According to Marzouk, “When it comes to machine learning, you want your team to have an appreciation and a healthy skepticism for the technology. You can’t blindly trust every result. The conclusions reached need to be interpreted by someone that has domain expertise.”
Domain experts can raise questions such as:
- How trustworthy are the results of our analysis?
- Do the findings align with the technical knowledge and data we already have?
- What is it going to cost to get results?
Build Out Your Machine Learning Toolbox with Industry Best Practices
When initiating an AI or machine learning project, starting small can make an impact. Data collection, curation, communication and interpretation are key steps for organizations looking to move their AI projects past proof of concept.
“It’s hard to move the ship and challenge the status quo, so companies leading with AI are starting with small exercises and pilots,” says Marzouk. “Once small projects work, they are translated to other applications and move into broad production.”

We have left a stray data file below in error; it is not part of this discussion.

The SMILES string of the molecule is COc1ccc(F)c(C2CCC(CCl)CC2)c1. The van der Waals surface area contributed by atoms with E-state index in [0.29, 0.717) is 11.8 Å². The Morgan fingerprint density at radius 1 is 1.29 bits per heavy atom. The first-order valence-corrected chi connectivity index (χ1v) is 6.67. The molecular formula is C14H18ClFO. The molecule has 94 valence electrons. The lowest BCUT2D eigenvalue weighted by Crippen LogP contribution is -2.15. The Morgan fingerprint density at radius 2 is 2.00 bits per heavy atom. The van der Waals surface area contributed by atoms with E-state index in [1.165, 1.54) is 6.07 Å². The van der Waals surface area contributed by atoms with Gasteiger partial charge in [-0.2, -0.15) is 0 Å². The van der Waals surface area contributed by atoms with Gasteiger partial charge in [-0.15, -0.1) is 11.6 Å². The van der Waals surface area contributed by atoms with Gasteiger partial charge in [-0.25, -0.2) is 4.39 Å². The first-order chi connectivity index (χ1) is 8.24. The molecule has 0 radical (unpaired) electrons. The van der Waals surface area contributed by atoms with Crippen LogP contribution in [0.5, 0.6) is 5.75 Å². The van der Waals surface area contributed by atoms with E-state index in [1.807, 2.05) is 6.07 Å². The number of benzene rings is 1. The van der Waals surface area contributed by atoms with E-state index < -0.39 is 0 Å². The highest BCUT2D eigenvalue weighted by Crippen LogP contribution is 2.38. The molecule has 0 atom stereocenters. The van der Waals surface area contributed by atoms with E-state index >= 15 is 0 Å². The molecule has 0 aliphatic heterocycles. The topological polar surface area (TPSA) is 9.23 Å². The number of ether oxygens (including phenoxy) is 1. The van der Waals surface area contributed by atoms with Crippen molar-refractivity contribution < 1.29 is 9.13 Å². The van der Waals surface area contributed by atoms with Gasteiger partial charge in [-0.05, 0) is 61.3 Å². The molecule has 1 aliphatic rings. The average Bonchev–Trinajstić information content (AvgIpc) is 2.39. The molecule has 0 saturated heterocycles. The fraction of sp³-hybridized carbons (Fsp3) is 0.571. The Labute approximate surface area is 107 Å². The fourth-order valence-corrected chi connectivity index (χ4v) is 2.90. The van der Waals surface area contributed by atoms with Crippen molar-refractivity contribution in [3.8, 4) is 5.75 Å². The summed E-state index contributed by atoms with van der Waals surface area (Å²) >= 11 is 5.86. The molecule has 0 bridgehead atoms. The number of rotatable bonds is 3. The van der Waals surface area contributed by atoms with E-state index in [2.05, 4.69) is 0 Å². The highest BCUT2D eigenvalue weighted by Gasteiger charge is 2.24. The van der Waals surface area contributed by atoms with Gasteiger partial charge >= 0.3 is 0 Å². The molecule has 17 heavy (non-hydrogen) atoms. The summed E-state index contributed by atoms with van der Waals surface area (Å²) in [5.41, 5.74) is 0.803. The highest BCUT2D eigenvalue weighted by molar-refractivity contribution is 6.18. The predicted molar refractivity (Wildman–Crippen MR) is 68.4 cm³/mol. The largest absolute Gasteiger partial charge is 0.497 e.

Typically, getting the data set ready takes more time than the actual application of machine learning. For that reason, developing and maintaining best practices for cleaning the data and feeding the models is as important as the model itself. Moreover, teams who adopt AI and machine learning tools will also need crucial non-technical skills to interpret and communicate the results, to allow for quick cycle refinement and action.
“Developing more informed users and customers for AI tools across the organization is what creates a positive “push and pull” for this technology -- the back and forth dialogue between the business and the AI leaders required to make the best use of these tools,” says Marzouk.
Whether you’re an individual contributor or an executive, a domain expert or a technical professional, understanding the key concepts and applications of AI and machine learning through online workforce training is the first step toward pushing your projects past ideation and toward meaningful impact.
If you or your organization are ready to get started or refine your next AI and machine learning initiative, join Professor Marzouk for MIT xPRO’s upcoming online program, Machine Learning, Modeling, and Simulation: Engineering Problem-Solving in the Age of AI.